Similar to the analysis of a single flight mission profile, it is possible to analyze a whole data set of flight mission profiles and convert them into the corresponding histogram as demonstrated in Figure 4. The resulting histogram can then be used to design the energy system that fulfills all the included flight missions. By selecting an appropriate data set, histograms for desired design applications can be found. For example, by filtering flight data of a specific aircraft, a histogram-based design of the energy system for that aircraft type can be performed. Similarly, it would be possible to select, e.g., all inner-European flights, transatlantic flights, flights with a desired range or servicing a specific region, etc. and design the energy system for an aircraft optimized for these flight missions.
In Figure 4, 100 flight missions of Airbus A320 and Boeing B772 aircraft are analyzed. These aircraft are representative for mid-range and long-range aircraft, respectively, in which future hydrogen fuel cell technology is especially beneficial (Kadyk et al., 2018). As can be seen, most of the fuel is spent at partial load during the cruise phase. Comparatively, the long-range B772 is designed toward lower partial loads. Overall, the sample size may be insufficient for an accurate energy system design and resampling should be applied. Here, instead, a stochastic parameterized model as outlined in section 2.3 is inferred from the data set, and Monte Carlo sampling is subsequently used to generate a large number of flight mission profiles. In this way, in addition to a much more refined energy system design, parametric sensitivity analyses can be performed.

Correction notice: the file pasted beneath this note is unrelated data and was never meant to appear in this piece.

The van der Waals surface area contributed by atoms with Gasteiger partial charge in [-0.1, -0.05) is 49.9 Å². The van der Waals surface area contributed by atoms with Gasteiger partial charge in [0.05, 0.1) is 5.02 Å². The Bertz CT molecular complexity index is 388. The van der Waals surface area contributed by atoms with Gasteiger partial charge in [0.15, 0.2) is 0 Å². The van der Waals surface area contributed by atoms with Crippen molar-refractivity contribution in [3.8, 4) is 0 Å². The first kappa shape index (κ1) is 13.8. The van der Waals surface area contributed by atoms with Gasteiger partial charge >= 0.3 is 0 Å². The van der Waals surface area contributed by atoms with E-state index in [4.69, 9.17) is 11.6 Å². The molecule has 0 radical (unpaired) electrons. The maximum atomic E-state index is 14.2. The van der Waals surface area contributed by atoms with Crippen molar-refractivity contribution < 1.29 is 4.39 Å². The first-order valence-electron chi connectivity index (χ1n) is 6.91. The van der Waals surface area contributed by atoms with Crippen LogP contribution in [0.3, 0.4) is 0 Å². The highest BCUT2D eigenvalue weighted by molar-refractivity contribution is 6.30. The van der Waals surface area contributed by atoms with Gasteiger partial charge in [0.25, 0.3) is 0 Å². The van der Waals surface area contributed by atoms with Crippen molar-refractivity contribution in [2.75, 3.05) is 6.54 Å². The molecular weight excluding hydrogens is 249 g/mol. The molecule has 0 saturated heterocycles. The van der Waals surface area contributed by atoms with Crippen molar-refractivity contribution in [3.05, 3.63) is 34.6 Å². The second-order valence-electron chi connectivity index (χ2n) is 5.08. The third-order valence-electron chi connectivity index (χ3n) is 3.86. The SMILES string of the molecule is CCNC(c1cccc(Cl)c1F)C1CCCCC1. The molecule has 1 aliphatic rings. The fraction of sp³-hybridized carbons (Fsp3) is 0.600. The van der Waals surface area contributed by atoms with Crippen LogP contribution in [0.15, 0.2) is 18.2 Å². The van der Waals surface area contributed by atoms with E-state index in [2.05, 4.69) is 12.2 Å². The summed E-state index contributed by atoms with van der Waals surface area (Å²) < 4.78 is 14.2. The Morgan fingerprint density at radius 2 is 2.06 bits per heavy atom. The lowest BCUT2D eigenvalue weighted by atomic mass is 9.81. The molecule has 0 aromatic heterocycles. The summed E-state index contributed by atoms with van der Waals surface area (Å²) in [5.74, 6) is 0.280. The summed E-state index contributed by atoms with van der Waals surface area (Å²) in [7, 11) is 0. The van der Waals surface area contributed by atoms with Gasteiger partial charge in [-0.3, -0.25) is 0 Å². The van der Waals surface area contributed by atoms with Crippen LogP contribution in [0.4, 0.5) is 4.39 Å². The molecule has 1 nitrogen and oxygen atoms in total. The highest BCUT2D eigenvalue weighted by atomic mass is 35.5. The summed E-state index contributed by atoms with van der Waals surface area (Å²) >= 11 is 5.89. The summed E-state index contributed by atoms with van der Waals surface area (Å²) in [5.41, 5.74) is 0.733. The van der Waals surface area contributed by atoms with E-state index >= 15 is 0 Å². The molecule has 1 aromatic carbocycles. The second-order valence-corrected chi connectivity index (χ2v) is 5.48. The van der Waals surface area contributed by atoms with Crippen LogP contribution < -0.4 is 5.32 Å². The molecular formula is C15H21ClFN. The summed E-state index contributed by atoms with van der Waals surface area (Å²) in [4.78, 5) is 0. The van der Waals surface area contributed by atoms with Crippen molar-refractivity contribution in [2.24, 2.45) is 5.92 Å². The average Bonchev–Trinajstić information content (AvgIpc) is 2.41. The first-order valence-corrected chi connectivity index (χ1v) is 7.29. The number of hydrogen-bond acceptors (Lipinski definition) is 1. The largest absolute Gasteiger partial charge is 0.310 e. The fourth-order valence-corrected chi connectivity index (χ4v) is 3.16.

3.3. Stochastic Model and Monte Carlo Sampling of Histograms
Random mission profiles were drawn from the stochastic model. Subsequently, the fuel cell system design procedure described above was applied. The obtained system designs are analyzed statistically in Figures 5, 6. For these figures, the most interesting set of performance parameters was selected: for the fuel cell, a specific power of 1.6 kW/kg, corresponding to current automotive fuel cell systems (Yoshida and Kojima, 2015; Kadyk et al., 2018), and for the battery, a specific energy of 0.8 kWh/kg, achievable in the future with lithium sulfur battery systems (Zhang et al., 2017; Cerdas et al., 2018). An analysis of the full parameter space of future energy technologies will be discussed in the next section.
Figure 5. Energy system design for the B772 for current fuel cell systems with a specific power of 1.6 kW/kg and advanced batteries with a specific energy of 0.8 kWh/kg. Distribution of: (A) the total mass of the energy system. (B) mass of the tank system (tank+hydrogen), (C) fuel cell mass and (D) battery mass.